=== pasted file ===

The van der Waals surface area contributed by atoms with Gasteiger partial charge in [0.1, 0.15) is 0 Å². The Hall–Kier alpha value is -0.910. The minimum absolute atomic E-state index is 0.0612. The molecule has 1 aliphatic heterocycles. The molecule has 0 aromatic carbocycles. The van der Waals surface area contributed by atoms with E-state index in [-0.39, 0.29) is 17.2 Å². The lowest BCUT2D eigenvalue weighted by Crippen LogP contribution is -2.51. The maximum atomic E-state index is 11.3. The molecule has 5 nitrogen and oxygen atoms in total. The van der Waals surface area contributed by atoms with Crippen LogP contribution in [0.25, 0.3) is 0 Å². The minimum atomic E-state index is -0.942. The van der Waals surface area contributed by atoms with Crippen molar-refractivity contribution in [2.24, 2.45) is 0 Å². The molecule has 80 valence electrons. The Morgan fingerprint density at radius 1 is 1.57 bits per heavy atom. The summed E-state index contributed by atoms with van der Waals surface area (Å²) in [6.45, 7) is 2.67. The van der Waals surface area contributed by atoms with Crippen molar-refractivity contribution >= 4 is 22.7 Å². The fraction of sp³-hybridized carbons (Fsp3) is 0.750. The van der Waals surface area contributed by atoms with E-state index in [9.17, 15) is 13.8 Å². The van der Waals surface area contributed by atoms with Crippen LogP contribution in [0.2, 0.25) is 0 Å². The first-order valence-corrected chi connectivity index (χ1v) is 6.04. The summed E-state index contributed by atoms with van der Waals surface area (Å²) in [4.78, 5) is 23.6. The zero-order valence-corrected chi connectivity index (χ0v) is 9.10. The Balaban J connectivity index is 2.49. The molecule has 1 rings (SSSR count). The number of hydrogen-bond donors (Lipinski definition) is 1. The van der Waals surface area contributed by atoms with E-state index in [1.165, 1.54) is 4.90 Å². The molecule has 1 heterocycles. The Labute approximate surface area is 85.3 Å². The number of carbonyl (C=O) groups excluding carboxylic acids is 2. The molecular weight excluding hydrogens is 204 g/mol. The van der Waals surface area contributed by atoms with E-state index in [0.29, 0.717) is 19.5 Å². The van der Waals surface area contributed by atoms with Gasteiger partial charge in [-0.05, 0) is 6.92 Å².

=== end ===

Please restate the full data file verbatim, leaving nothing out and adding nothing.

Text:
The van der Waals surface area contributed by atoms with Gasteiger partial charge in [0.1, 0.15) is 0 Å². The Hall–Kier alpha value is -0.910. The minimum absolute atomic E-state index is 0.0612. The molecule has 1 aliphatic heterocycles. The molecule has 0 aromatic carbocycles. The van der Waals surface area contributed by atoms with E-state index in [-0.39, 0.29) is 17.2 Å². The lowest BCUT2D eigenvalue weighted by Crippen LogP contribution is -2.51. The maximum atomic E-state index is 11.3. The molecule has 5 nitrogen and oxygen atoms in total. The van der Waals surface area contributed by atoms with Crippen LogP contribution in [0.25, 0.3) is 0 Å². The minimum atomic E-state index is -0.942. The van der Waals surface area contributed by atoms with Crippen molar-refractivity contribution in [2.24, 2.45) is 0 Å². The molecule has 80 valence electrons. The Morgan fingerprint density at radius 1 is 1.57 bits per heavy atom. The summed E-state index contributed by atoms with van der Waals surface area (Å²) in [6.45, 7) is 2.67. The van der Waals surface area contributed by atoms with Crippen molar-refractivity contribution >= 4 is 22.7 Å². The fraction of sp³-hybridized carbons (Fsp3) is 0.750. The van der Waals surface area contributed by atoms with E-state index in [9.17, 15) is 13.8 Å². The van der Waals surface area contributed by atoms with Crippen LogP contribution in [0.2, 0.25) is 0 Å². The first-order valence-corrected chi connectivity index (χ1v) is 6.04. The summed E-state index contributed by atoms with van der Waals surface area (Å²) in [4.78, 5) is 23.6. The zero-order valence-corrected chi connectivity index (χ0v) is 9.10. The Balaban J connectivity index is 2.49. The molecule has 1 rings (SSSR count). The number of hydrogen-bond donors (Lipinski definition) is 1. The van der Waals surface area contributed by atoms with E-state index in [1.165, 1.54) is 4.90 Å². The molecule has 1 heterocycles. The Labute approximate surface area is 85.3 Å². The number of carbonyl (C=O) groups excluding carboxylic acids is 2. The molecular weight excluding hydrogens is 204 g/mol. The van der Waals surface area contributed by atoms with E-state index in [0.29, 0.717) is 19.5 Å². The van der Waals surface area contributed by atoms with Gasteiger partial charge in [-0.05, 0) is 6.92 Å².